CPG Acquisitions: Smoothing It Over With Consumers

Today, in the world of tech and software start-ups, mergers and acquisitions are happening almost as fast as the businesses are being launched. However, we often forget how often M&As are happening in the consumer and retail world. According to PriceWaterHouseCooper, the total value of consumer and retail deals exceeded the value of Internet and software M&A combined. In 2013, the Internet and software industries had a total of $55 billion and the consumer and retailer market was a staggering $91 billion in M&A. 

During an acquisition, brand teams often find themselves in two scenarios. They have either scooped up the smaller, independent brand or they must grow an existing brand. Many independent brands such as Honest Tea, Essie and Mrs. Myers, acquired by Coca-Cola, L’Oreal and SC Johnson respectively, were part of the simple strategy: don’t try to build a competitive brand when you can just own the competition and gain share. 



Many of these successful independent brands have cult-like following in common. This makes it easy for the parent company to not only leave the brand independent, but also immediately realize the return on their investment. 

Some brands that are acquired need a jump-start and the buying company feels they have the skills and resources to reinvigorate them. To some marketers it seems more attractive to maintain an old brand, versus launching a new one. The residual awareness, according to Max Brand Equity, is what makes it tempting to buy an old brand and just revitalize it. Let’s take for example brands such as Duncan Hines, Ajax or Famous Amos. The acquiring company is relying on brand awareness and in fact, these brands may have been the leader in their category at some point in their lifetimes; unfortunately they led two or three generations ago. How many times have you heard “that was my grandmother’s brand?” The purchasing company is counting on this awareness as a starting point on which to turn the brand around. 

In either case, we can agree the brand is the most important element, and the brand is defined, supported and trusted by their customers. Undoubtedly, one of the heftiest challenges for marketers is to create a smooth transition for the consumers. We know some consumers may be unhappy about the acquisition. When General Mills purchased Annie’s, consumers expressed their outrage on both General Mills and Annie’s Facebook pages. The brand was in a pickle. For new acquisitions of old once-beloved brands, marketers must strategically plan to win and maintain consumer trust. Connecting and engaging with them will help engender trust. Here are three things to keep in mind:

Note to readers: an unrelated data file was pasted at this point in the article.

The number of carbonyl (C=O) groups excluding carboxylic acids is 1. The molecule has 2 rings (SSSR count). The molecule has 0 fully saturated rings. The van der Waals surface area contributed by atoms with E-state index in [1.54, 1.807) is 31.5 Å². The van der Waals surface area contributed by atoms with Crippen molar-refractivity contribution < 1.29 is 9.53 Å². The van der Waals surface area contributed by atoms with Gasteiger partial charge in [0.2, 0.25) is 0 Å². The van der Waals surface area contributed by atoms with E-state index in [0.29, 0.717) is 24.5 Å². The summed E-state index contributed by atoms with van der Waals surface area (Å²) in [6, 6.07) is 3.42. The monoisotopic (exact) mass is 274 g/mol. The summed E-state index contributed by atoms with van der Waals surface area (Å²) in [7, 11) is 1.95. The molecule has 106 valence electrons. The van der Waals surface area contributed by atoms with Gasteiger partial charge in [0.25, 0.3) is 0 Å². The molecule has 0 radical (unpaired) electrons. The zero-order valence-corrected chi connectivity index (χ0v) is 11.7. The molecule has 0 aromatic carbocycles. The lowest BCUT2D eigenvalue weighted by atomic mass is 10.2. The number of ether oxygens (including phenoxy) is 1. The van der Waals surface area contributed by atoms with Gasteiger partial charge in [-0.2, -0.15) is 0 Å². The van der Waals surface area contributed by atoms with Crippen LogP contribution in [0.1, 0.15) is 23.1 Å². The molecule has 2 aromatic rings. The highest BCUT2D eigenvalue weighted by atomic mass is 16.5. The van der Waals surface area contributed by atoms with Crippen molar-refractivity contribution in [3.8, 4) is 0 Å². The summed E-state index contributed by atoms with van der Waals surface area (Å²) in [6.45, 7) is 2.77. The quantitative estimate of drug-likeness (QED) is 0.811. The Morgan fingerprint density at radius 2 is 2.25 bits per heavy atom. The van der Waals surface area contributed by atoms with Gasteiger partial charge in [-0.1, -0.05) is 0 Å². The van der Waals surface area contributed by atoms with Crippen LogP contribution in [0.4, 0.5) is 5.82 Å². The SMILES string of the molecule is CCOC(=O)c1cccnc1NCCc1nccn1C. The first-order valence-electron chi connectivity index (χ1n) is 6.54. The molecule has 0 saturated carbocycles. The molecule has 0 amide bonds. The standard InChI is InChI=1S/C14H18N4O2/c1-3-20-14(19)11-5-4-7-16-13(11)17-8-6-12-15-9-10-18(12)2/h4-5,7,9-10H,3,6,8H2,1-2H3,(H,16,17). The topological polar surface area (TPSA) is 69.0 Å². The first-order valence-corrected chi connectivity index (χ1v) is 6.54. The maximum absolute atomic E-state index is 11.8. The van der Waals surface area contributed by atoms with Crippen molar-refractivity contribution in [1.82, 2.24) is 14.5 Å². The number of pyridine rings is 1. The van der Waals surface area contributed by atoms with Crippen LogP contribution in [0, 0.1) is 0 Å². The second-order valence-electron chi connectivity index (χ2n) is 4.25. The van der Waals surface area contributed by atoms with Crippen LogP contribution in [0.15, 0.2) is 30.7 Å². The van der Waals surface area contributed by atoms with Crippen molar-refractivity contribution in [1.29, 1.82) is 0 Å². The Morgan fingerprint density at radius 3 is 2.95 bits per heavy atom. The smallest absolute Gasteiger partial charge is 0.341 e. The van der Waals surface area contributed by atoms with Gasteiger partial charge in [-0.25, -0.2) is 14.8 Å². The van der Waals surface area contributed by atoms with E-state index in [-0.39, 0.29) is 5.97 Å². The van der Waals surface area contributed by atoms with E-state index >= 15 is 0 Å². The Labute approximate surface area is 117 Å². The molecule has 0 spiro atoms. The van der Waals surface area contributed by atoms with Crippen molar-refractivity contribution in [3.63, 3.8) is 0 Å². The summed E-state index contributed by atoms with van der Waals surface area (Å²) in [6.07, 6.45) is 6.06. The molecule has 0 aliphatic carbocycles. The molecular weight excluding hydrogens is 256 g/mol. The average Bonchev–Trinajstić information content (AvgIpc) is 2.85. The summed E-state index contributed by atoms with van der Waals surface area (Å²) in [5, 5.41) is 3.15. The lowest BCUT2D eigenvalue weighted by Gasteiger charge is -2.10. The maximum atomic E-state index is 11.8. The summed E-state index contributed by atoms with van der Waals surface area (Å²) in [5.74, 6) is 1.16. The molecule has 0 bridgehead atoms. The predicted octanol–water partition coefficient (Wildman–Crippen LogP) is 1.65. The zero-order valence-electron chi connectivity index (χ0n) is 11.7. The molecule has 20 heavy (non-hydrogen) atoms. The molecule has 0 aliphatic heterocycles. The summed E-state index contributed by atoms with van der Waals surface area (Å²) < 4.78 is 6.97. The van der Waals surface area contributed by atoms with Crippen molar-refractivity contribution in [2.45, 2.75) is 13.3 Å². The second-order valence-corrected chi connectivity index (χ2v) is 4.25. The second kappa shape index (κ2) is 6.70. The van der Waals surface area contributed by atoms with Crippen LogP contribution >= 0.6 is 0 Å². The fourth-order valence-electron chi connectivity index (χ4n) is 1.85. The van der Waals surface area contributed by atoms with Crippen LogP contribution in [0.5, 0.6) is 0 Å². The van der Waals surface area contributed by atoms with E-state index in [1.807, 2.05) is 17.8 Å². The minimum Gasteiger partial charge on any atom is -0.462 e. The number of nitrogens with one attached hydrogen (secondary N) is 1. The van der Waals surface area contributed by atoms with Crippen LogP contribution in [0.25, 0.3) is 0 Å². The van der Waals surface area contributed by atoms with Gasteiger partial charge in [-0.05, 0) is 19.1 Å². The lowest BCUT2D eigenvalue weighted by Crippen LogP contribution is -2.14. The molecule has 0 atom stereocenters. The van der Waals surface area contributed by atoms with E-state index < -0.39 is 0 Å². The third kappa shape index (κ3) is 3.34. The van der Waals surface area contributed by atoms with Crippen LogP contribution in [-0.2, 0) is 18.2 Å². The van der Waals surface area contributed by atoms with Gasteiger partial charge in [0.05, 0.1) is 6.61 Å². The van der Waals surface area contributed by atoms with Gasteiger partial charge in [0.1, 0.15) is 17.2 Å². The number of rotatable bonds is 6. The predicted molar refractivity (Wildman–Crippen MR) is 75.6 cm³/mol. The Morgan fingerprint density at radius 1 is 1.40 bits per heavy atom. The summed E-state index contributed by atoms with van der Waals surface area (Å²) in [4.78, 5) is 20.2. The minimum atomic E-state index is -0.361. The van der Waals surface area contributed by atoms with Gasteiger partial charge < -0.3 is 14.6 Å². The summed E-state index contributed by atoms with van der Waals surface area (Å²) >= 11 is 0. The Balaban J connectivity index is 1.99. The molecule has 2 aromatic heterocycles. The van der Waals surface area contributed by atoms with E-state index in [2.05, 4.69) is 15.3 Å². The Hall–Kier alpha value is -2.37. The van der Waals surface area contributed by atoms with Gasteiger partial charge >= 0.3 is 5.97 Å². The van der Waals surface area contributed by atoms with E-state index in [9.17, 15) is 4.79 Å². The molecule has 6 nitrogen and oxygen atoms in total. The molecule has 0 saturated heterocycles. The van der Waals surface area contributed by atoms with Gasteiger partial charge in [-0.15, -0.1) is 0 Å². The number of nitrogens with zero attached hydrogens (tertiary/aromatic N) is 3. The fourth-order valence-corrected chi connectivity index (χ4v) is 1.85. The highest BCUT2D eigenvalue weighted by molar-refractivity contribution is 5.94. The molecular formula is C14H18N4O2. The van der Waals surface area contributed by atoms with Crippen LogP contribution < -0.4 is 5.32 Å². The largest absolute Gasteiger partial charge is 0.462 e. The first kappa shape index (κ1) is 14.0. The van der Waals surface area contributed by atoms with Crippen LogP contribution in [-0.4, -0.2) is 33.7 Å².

Tell its story. Tell the real story, where the brand came from, why it was developed and how it achieved its original success. According to Matt Rubel, CEO of Collective Brands, which bought Sperry Top-Siders and Keds Sneakers and made them relevant to today’s consumers, story telling is a part of his four-step process for reinvigorating old brands. He focuses on bringing brand stories to life through visuals, words and the product and leveraging a wide range of vehicles including social media to amplify those stories. 

Find consumers who have made a connection with the brand. Whether from their parents, or grandparents, let these new consumers help you formulate the new brand. Activating consumers to do the story telling for your brand can have a far greater impact than trying to push the brand message on your own. As most of us know, social media platforms, like Facebook and Twitter, make it easy for a brand to connect, or in this case, reconnect, with those consumers who once purchased the product in its hey day. 

Leverage the love. A cult-like following is a powerful tool. Engage those brand evangelists and wield their influence to help grow the brand exponentially. The brand’s disciples want to be in the know and they want to spread the word. Connect with the most influential advocates early. Show them how they are significant and they will advocate without you asking. In the Annie’s example, could both brands have done a better job leveraging those fans to help explain the acquisition’s value and thus avoid some of the negative push back?

No acquisition is easy and requires dedication from marketers and patience from consumers. These ingredients can help build the recipe for a successful relaunch for your newly acquired brand.

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